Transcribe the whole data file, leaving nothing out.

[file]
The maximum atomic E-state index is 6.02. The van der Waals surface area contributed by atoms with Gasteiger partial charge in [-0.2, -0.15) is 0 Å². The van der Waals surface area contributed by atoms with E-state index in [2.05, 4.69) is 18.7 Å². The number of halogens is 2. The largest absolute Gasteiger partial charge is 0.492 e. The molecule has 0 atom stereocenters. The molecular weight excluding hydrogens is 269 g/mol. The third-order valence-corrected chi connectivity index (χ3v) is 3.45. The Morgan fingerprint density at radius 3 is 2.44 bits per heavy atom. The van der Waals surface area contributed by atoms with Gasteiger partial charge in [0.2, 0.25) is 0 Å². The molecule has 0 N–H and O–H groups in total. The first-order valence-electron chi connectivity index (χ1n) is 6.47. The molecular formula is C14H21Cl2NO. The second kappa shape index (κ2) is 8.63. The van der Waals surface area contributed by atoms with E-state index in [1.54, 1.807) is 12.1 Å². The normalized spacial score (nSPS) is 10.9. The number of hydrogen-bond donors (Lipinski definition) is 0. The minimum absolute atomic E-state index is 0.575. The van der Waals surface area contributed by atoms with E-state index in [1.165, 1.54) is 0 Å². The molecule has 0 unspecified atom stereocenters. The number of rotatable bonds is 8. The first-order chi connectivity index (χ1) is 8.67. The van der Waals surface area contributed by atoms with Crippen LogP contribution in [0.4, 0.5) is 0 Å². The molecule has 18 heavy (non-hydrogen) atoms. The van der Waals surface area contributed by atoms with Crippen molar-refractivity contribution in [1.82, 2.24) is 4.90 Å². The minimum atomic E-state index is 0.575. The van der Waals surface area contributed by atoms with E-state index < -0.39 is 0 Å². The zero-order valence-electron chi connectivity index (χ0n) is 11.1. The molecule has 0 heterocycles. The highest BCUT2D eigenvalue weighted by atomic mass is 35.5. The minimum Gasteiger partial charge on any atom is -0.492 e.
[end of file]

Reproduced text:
The maximum atomic E-state index is 6.02. The van der Waals surface area contributed by atoms with Gasteiger partial charge in [-0.2, -0.15) is 0 Å². The van der Waals surface area contributed by atoms with E-state index in [2.05, 4.69) is 18.7 Å². The number of halogens is 2. The largest absolute Gasteiger partial charge is 0.492 e. The molecule has 0 atom stereocenters. The molecular weight excluding hydrogens is 269 g/mol. The third-order valence-corrected chi connectivity index (χ3v) is 3.45. The Morgan fingerprint density at radius 3 is 2.44 bits per heavy atom. The van der Waals surface area contributed by atoms with Gasteiger partial charge in [0.2, 0.25) is 0 Å². The molecule has 0 N–H and O–H groups in total. The first-order valence-electron chi connectivity index (χ1n) is 6.47. The molecular formula is C14H21Cl2NO. The second kappa shape index (κ2) is 8.63. The van der Waals surface area contributed by atoms with E-state index in [1.54, 1.807) is 12.1 Å². The normalized spacial score (nSPS) is 10.9. The number of hydrogen-bond donors (Lipinski definition) is 0. The minimum absolute atomic E-state index is 0.575. The van der Waals surface area contributed by atoms with E-state index in [1.165, 1.54) is 0 Å². The molecule has 0 unspecified atom stereocenters. The number of rotatable bonds is 8. The first-order chi connectivity index (χ1) is 8.67. The van der Waals surface area contributed by atoms with Crippen LogP contribution in [0.4, 0.5) is 0 Å². The molecule has 18 heavy (non-hydrogen) atoms. The van der Waals surface area contributed by atoms with Crippen molar-refractivity contribution in [1.82, 2.24) is 4.90 Å². The minimum atomic E-state index is 0.575. The van der Waals surface area contributed by atoms with E-state index < -0.39 is 0 Å². The zero-order valence-electron chi connectivity index (χ0n) is 11.1. The molecule has 0 heterocycles. The highest BCUT2D eigenvalue weighted by atomic mass is 35.5. The minimum Gasteiger partial charge on any atom is -0.492 e.